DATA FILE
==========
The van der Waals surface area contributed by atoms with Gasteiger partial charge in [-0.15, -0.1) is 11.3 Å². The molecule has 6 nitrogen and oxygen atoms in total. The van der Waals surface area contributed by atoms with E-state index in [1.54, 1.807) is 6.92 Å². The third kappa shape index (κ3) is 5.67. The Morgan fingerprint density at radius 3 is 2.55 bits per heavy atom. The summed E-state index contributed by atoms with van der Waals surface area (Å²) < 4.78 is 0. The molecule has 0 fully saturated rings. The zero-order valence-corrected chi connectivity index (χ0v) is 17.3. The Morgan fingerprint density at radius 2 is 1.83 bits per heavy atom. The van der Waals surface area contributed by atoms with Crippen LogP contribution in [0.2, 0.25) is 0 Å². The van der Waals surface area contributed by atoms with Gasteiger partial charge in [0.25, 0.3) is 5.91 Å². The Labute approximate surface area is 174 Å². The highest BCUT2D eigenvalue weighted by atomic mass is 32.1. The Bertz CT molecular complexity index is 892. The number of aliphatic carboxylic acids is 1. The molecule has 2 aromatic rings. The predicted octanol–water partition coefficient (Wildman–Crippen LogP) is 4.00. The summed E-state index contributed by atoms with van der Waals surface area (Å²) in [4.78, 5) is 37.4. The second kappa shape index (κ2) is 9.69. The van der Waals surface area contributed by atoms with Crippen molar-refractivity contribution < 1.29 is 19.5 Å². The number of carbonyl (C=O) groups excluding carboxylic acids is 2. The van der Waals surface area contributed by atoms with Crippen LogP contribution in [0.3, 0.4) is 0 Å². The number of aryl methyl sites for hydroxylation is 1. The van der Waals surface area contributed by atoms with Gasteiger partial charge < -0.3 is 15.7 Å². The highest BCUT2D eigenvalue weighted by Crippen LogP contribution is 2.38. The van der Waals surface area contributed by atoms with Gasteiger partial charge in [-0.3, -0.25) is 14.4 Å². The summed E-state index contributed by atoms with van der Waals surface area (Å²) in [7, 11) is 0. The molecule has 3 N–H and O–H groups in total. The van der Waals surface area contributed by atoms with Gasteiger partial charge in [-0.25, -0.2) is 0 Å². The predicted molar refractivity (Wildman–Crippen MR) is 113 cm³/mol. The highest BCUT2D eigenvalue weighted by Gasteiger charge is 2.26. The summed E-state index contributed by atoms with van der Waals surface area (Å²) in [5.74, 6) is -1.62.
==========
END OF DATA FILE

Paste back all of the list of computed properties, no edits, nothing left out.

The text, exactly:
The van der Waals surface area contributed by atoms with Gasteiger partial charge in [-0.15, -0.1) is 11.3 Å². The molecule has 6 nitrogen and oxygen atoms in total. The van der Waals surface area contributed by atoms with E-state index in [1.54, 1.807) is 6.92 Å². The third kappa shape index (κ3) is 5.67. The Morgan fingerprint density at radius 3 is 2.55 bits per heavy atom. The summed E-state index contributed by atoms with van der Waals surface area (Å²) < 4.78 is 0. The molecule has 0 fully saturated rings. The zero-order valence-corrected chi connectivity index (χ0v) is 17.3. The Morgan fingerprint density at radius 2 is 1.83 bits per heavy atom. The van der Waals surface area contributed by atoms with Crippen LogP contribution in [0.2, 0.25) is 0 Å². The van der Waals surface area contributed by atoms with Gasteiger partial charge in [0.25, 0.3) is 5.91 Å². The Labute approximate surface area is 174 Å². The highest BCUT2D eigenvalue weighted by atomic mass is 32.1. The Bertz CT molecular complexity index is 892. The number of aliphatic carboxylic acids is 1. The molecule has 2 aromatic rings. The predicted octanol–water partition coefficient (Wildman–Crippen LogP) is 4.00. The summed E-state index contributed by atoms with van der Waals surface area (Å²) in [4.78, 5) is 37.4. The second kappa shape index (κ2) is 9.69. The van der Waals surface area contributed by atoms with Crippen molar-refractivity contribution < 1.29 is 19.5 Å². The number of carbonyl (C=O) groups excluding carboxylic acids is 2. The van der Waals surface area contributed by atoms with Crippen LogP contribution in [0.3, 0.4) is 0 Å². The number of aryl methyl sites for hydroxylation is 1. The van der Waals surface area contributed by atoms with Gasteiger partial charge < -0.3 is 15.7 Å². The highest BCUT2D eigenvalue weighted by Crippen LogP contribution is 2.38. The van der Waals surface area contributed by atoms with Gasteiger partial charge in [-0.3, -0.25) is 14.4 Å². The summed E-state index contributed by atoms with van der Waals surface area (Å²) in [7, 11) is 0. The molecule has 3 N–H and O–H groups in total. The van der Waals surface area contributed by atoms with Gasteiger partial charge in [-0.25, -0.2) is 0 Å². The predicted molar refractivity (Wildman–Crippen MR) is 113 cm³/mol. The highest BCUT2D eigenvalue weighted by Gasteiger charge is 2.26. The summed E-state index contributed by atoms with van der Waals surface area (Å²) in [5.74, 6) is -1.62.